The Leopard Society, leopard men, or Anyoto was a secret society that operated in West Africa approximately between 1890 and 1935.[1][2] It was believed that members of the society could transform into leopards through the use of witchcraft.[3] The earliest reference to the society in western literature can be found in George Banbury's "Sierra Leone: or the white man's grave" (1888).[3] In western culture, depictions of the society have been widely used to portray Africans as barbaric and uncivilized.[1]

Members would allegedly dress in leopard skins, waylaying travelers with sharp claw-like weapons in the form of leopards' claws and teeth and engaging in cannibalism, but such allegations have been disputed. Scholar Vicky van Bockhaven writes:

Reports that the Anyoto sometimes imitated leopard attacks, and the existence of their costumes, played on the European imagination. Reports often mention the Anyoto killing innocent victims without any apparent reason. The cannibalistic aspect also receives a great deal of attention in the reports, even if it does not generally seem correct.[1]

Encounters with suspected remnants of the Leopard Society in the post-colonial era have been described by Donald MacIntosh[4] and Beryl Bellman.[5]

In fiction edit

Fictionalized versions of the Leopard Society feature in the Tarzan novel Tarzan and the Leopard Men, in Willard Price's African Adventure, in Hergé's Tintin au Congo and in Hugo Pratt's Le Etiopiche.

An alternate, more egalitarian version of the Leopard Society appears in the "Nsibidi Script"[6] series by Nnedi Okorafor.[7]

Robert E. Howard also mentions them in his horror/detective short story "Black Talons".

A different take of the Leopard Men appears in The Legend of Tarzan. This version of the group are actually leopards that were magically uplifted by La. A fictional incarnation of the society also appears in the 2016 film The Legend of Tarzan.

In art edit

A sculpture by Paul Wissaert depicting a leopard man (1913)[1]
Réorganisation (2002) by Congolese painter Chéri Samba depicts controversy around the above Wissaert sculpture and the Royal Museum for Central Africa[8]

In 1913 the Royal Museum for Central Africa in Tervuren, Belgium, acquired a sculpture by Paul Wissaert commissioned by the Belgium Ministry of Colonies depicting a leopard man preparing to attack a victim.[1] The scene in the sculpture was appropriated by Hergé in Tintin au Congo.[9] The sculpture is depicted by Congolese artist Chéri Samba in Réorganisation (2002), commissioned by the Royal Museum, at the center of a tug-of-war between Africans trying to remove the sculpture from the museum, and whites trying to keep it there.[9][8]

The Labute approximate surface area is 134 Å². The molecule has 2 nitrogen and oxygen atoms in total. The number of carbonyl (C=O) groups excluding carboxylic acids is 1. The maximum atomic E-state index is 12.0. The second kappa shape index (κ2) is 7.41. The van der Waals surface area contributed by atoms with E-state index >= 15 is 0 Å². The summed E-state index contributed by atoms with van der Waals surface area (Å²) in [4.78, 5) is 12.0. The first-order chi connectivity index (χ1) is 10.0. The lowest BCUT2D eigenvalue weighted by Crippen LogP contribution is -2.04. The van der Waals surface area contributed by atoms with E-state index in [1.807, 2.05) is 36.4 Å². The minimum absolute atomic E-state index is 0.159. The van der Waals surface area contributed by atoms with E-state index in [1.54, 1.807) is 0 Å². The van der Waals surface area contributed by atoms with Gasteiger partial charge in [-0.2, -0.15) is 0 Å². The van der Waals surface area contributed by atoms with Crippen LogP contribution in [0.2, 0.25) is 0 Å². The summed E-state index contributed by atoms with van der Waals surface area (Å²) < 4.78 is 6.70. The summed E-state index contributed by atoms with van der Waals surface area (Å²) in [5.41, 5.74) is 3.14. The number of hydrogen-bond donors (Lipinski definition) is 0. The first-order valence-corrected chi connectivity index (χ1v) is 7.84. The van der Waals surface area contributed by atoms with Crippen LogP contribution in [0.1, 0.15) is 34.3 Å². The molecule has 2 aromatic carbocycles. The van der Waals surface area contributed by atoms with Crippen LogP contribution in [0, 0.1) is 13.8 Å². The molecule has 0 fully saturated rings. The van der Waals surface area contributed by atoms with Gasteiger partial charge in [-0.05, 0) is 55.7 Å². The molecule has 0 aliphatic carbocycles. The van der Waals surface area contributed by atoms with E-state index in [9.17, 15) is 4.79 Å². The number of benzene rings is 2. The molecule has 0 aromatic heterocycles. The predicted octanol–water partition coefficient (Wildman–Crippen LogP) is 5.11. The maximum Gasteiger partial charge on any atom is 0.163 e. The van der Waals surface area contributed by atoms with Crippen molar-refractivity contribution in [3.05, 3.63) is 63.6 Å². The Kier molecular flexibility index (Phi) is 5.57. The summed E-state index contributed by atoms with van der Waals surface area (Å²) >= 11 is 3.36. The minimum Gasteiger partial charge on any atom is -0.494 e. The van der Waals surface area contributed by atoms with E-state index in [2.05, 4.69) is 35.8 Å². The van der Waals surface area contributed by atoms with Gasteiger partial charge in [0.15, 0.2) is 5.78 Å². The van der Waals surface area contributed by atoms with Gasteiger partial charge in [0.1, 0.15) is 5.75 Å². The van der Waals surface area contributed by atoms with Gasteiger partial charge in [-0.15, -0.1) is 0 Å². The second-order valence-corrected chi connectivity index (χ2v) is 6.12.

See also edit

References edit

  1. ^ a b c d e van Bockhaven, Vicky (2009). "Leopard-men of the Congo in literature and popular imagination". Tydskrif vir Letterkunde. 46 (1): 79–94. ISSN 0041-476X.
  2. ^ "The Leopard Society - Africa in the mid 1900s". Archived from the original on 23 November 2010. Retrieved 3 April 2008.
  3. ^ a b Beatty, p.3
  4. ^ Travels in the White Man's Grave: Memoirs from West and Central Africa, by Donald MacIntosh, 1998
  5. ^ Beryl L. Bellman (1986). The Language of Secrecy: Symbols and Metaphors in Poro Ritual. Rutgers University Press, p. 47
  6. ^ "The Nsibidi Scripts".
  7. ^ @Nnedi (November 17, 2018). "Yes, the Leopard Society is real. I didn't make it up in the Akata series. I didn't have to make up a lot of things…" (Tweet) – via Twitter.
  8. ^ a b "The Africa Museum in Brussels". Apollo Magazine. 2019-03-02. Retrieved 2023-07-16.
  9. ^ a b Wachter, Ellen Mara De (2018-12-11). "Has Belgium's Newly Reopened Africa Museum Exorcized the Ghosts of its Colonial Past?". Frieze. Retrieved 2023-07-16.

Sources edit

  • The International Encyclopedia of Secret Societies & Fraternal Orders, Alan Axelrod, 1997, Checkmark Books
  • Aye, Efiong U. (1991). A learner's dictionary of the Efik Language, Volume 1. Ibadan: Evans Brothers Ltd. ISBN 9781675276.
  • D. Burrows: "The Human Leopard Society of Sierra Leone". In: Journal of the Royal African Society, Vol. 13, No. 50, Jan. 1914, S. 143–151.
  • Kenneth James Beatty: "Human leopards: an account of the trials of human leopards before the Special Commission Court: with a note on Sierra Leone, past and present". With a preface by Sir William Brandford Griffith. Hugh Rees, London 1915 (AMS Press, New York 1978). Available online : [archive]
  • Hutton, J.H. "Leopard-men in the Naga hills" (Journal of the Royal Anthropological Institute, 1920).
  • Birger Lindskog. "African Leopard Men" (Uppsala: Studia Ethnographica Upsaliensia, VII, 1954).
  • Joset, Paul-Ernest, "Les sociétés secrètes des hommes-léopards en Afrique Noire" (Payot, Paris, 1955).
  • Mokede, Paul-Roger. "Société secrète des Anioto, hommes léopards, ches les Babali, Congo-Kinshasa". — École pratique des hautes études (Paris). Université de soutenance, 1971.
  • Cyrier, Jeremy, "Anioto: Mise d'une patte sur la puissance. Hommes de léopard du Congo belge, 1911-1936'", conference delivered at the 4th Annual Midwestern Graduate Student Conference for African Studies, September 12, 1999 in East Lansing, Michigan by Jeremy Cyrier of the University of Virginia..
  • Pratten, David (2007). "The Man-Leopard Murders: History and Society in Colonial Nigeria". Indiana University Press. ISBN 978-0-253-34956-9.
  • Poore Sheehan, Perley (2007). "The Leopard Man and Other Stories". Pulpville Press. ISBN 978-1-936-72002-6.
  • "Cannibales !", Pierre-Antoine Bernheim et Guy Stavridès, Ed. Plon, 1992. A substantial passage is devoted to leopard society on pages 264 to 267 (Third part : "Dieu, diable, docteur", chap. 2 : "Nourritures du diable", section 3 : "Danger". Notes pages 399 and 400)

External links edit